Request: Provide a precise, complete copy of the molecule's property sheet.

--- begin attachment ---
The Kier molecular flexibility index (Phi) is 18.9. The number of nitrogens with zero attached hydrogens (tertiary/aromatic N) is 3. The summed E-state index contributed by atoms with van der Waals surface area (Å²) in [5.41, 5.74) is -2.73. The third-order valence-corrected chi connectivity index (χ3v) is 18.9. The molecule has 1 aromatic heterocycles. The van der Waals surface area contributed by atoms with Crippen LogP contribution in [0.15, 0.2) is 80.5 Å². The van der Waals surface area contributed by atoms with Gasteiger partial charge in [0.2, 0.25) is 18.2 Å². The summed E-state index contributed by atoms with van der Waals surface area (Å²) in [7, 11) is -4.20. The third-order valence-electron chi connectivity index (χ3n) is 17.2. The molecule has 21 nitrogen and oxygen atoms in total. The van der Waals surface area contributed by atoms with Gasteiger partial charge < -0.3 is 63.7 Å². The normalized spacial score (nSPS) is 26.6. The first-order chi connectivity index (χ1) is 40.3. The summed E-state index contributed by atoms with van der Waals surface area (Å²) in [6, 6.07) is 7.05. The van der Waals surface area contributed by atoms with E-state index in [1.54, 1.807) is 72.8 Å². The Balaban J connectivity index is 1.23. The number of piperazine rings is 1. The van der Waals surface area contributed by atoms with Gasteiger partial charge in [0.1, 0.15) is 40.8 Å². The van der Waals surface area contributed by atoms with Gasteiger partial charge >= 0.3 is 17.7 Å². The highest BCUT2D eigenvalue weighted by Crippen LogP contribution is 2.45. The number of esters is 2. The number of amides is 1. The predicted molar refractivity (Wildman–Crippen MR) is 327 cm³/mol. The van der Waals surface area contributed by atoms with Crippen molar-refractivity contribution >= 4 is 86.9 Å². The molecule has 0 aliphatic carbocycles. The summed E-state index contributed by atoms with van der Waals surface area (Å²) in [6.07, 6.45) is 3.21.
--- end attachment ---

The Kier molecular flexibility index (Phi) is 18.9. The number of nitrogens with zero attached hydrogens (tertiary/aromatic N) is 3. The summed E-state index contributed by atoms with van der Waals surface area (Å²) in [5.41, 5.74) is -2.73. The third-order valence-corrected chi connectivity index (χ3v) is 18.9. The molecule has 1 aromatic heterocycles. The van der Waals surface area contributed by atoms with Crippen LogP contribution in [0.15, 0.2) is 80.5 Å². The van der Waals surface area contributed by atoms with Gasteiger partial charge in [0.2, 0.25) is 18.2 Å². The summed E-state index contributed by atoms with van der Waals surface area (Å²) in [7, 11) is -4.20. The third-order valence-electron chi connectivity index (χ3n) is 17.2. The molecule has 21 nitrogen and oxygen atoms in total. The van der Waals surface area contributed by atoms with Gasteiger partial charge < -0.3 is 63.7 Å². The normalized spacial score (nSPS) is 26.6. The first-order chi connectivity index (χ1) is 40.3. The summed E-state index contributed by atoms with van der Waals surface area (Å²) in [6, 6.07) is 7.05. The van der Waals surface area contributed by atoms with E-state index in [1.54, 1.807) is 72.8 Å². The Balaban J connectivity index is 1.23. The number of piperazine rings is 1. The van der Waals surface area contributed by atoms with Gasteiger partial charge in [0.1, 0.15) is 40.8 Å². The van der Waals surface area contributed by atoms with Gasteiger partial charge >= 0.3 is 17.7 Å². The highest BCUT2D eigenvalue weighted by Crippen LogP contribution is 2.45. The number of esters is 2. The number of amides is 1. The predicted molar refractivity (Wildman–Crippen MR) is 327 cm³/mol. The van der Waals surface area contributed by atoms with Crippen molar-refractivity contribution >= 4 is 86.9 Å². The molecule has 0 aliphatic carbocycles. The summed E-state index contributed by atoms with van der Waals surface area (Å²) in [6.07, 6.45) is 3.21.